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With the departure of Lamar Jackson, Louisville head coach Bobby Petrino talks about who he thinks will be the lead rusher this year for the Cardinals.
Jeff Faughender/Courier Journal

When the Louisville football team appeared in front of fans for the first time since the TaxSlayer Bowl, the 2018 edition showed a few developments and left several questions unanswered.

The spring game Friday at Papa John’s Cardinal Stadium provided far from a full picture of what Louisville will look like when it takes the field Sept. 1 against Alabama. The Cardinals played without a half-dozen regulars. The clock ran in both halves. Because the coaches split the team into two groups, they used several walk-ons.

After a pair of early turnovers, the Red team — quarterbacked by starter Jawon Pass — pulled away in the second half and won, 42-13.

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Some quick thoughts from the two-hour scrimmage:

Pass plays all the way: Pass went through perhaps his most significant workout yet as Louisville’s quarterback, and his performance was uneven. On his first series, he drove his team 70 yards in seven plays for a touchdown. On his second, he fumbled and couldn’t recover. On his third, he threw an interception to linebacker C.J. Avery.

Pass did not throw an interception in 33 attempts as a redshirt freshman. He misread the play on his miscue Friday, a mistake he’ll have to avoid in games. He also attempted to pick up the fumble and run rather than cover it.

“It’s part of the game, but it’s my job as a quarterback to have a short memory,” Pass said. “When things like that happen, I said to the guys, ‘We’re gonna be all right. Put it behind, let’s move on.’”

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But for the most part, Pass showed the ability that makes his coaches confident in him. At 6-foot-4, he stood in the pocket well and distributed the ball all over the field. He showed good command of the offense. He executed a play-action rollout pass to Micky Crum and delivered two strikes to Dez Fitzpatrick for touchdowns. After the latter, Bobby Petrino slapped his hand and patted him on the chest.

Depth still an issue: Louisville played its spring game without a scholarship running back. Dae Williams, Trey Smith, Colin Wilson and Malik Staples each sat out with injuries. Staples converted from linebacker in the offseason and suffered an ankle injury late in camp. Williams has an apparent foot injury. Wilson dressed but did not play as he recovers from a torn ACL suffered last September.

Petrino said he wasn’t concerned with the depth issues, and that all four should be ready to work out when training resumes in June. Top wide receiver Jaylen Smith also missed the spring game with a wrist injury. Redshirt sophomore center Robbie Bell did not dress, nor did redshirt freshman wide receiver Justin Marshall.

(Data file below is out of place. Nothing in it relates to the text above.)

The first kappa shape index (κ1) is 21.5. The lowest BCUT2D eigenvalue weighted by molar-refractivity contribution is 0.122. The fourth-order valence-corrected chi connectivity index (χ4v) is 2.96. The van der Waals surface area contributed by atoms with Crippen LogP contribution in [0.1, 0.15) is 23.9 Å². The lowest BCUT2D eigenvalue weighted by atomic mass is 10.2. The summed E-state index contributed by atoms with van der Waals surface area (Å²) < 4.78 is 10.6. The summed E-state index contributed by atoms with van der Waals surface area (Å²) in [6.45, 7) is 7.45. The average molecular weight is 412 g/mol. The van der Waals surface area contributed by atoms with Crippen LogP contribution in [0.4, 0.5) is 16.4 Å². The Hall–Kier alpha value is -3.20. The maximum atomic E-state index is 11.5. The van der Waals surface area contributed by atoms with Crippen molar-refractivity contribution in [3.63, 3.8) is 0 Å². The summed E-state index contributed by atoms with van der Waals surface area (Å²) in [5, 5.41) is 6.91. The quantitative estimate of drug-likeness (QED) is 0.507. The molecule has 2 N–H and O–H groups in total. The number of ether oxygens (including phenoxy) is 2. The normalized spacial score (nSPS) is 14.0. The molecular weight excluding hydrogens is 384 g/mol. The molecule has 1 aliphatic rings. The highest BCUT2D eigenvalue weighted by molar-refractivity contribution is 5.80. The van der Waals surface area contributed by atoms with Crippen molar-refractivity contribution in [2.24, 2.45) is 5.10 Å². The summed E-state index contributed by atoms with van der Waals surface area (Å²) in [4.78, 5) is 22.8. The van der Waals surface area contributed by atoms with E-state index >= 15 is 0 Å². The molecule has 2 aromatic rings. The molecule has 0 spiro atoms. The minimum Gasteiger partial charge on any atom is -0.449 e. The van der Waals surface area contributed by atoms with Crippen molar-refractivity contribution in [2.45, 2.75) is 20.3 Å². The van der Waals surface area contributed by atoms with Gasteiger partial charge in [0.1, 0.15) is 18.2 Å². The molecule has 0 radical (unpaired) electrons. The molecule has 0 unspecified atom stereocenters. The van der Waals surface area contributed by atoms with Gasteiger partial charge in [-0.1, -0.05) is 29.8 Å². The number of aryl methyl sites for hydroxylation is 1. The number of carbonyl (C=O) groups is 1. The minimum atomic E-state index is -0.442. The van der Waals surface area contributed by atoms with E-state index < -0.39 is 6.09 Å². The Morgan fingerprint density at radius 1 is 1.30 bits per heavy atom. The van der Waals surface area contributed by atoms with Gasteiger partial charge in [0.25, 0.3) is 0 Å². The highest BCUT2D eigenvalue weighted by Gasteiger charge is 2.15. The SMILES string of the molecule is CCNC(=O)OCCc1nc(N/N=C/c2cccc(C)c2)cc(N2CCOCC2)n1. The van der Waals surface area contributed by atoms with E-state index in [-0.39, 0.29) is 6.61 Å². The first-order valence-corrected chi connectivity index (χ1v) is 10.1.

Cunningham shines, too: Malik Cunningham, the backup quarterback, still has work to do with his arm. But he thrived with his legs Friday, rushing 10 times for 62 yards, including a 23-yard scramble and a late touchdown run after he switched over to the Red team to relieve Pass.

Cunningham’s play matched his scouting report: He was a run-first quarterback but made plays in the open field when he scrambled. He could be a threat if Louisville requires his services in the fall.

Burns’ first action: Trinity High product and Ohio State transfer Rodjay Burns started as a slot cornerback for the White team. He did not appear on the outside, where we thought he might. Early enrollee Chandler Jones and redshirt freshman Anthony Johnson were the outside corners.

The coaching staff has months to figure out how to best use Burns, but it was a surprise to see him lined up inside. New defensive coordinator Brian VanGorder’s scheme figures to try players at different positions than they’ve played in the past.

Tobias Little stars: The coaches could not say enough good things about redshirt sophomore fullback Tobias Little during camp. Little showed why on Friday. He was the game’s leading rusher with 13 carries for 77 yards and a touchdown.

Petrino said he wouldn’t hesitate to give his fullback the ball. Little, who is 6-foot and 248 pounds, showed ability as a power back that Louisville didn’t have consistently last season. He also made a nice one-handed catch, and then nearly discarded linebacker Boosie Whitlow on the run.

“I still think Tobias doesn’t really know how good he can be,” Petrino said. “He’s so strong, and he’s fast. He’s starting to see things better. He can accelerate and break tackles. As long as he doesn’t hesitate, I think he can hit the hole on time and be really, really effective for us.”

Jake Lourim: 502-582-4168; jlourim@courierjournal.com; Twitter: @jakelourim. Support strong local journalism by subscribing today: www.courier-journal.com/jakel.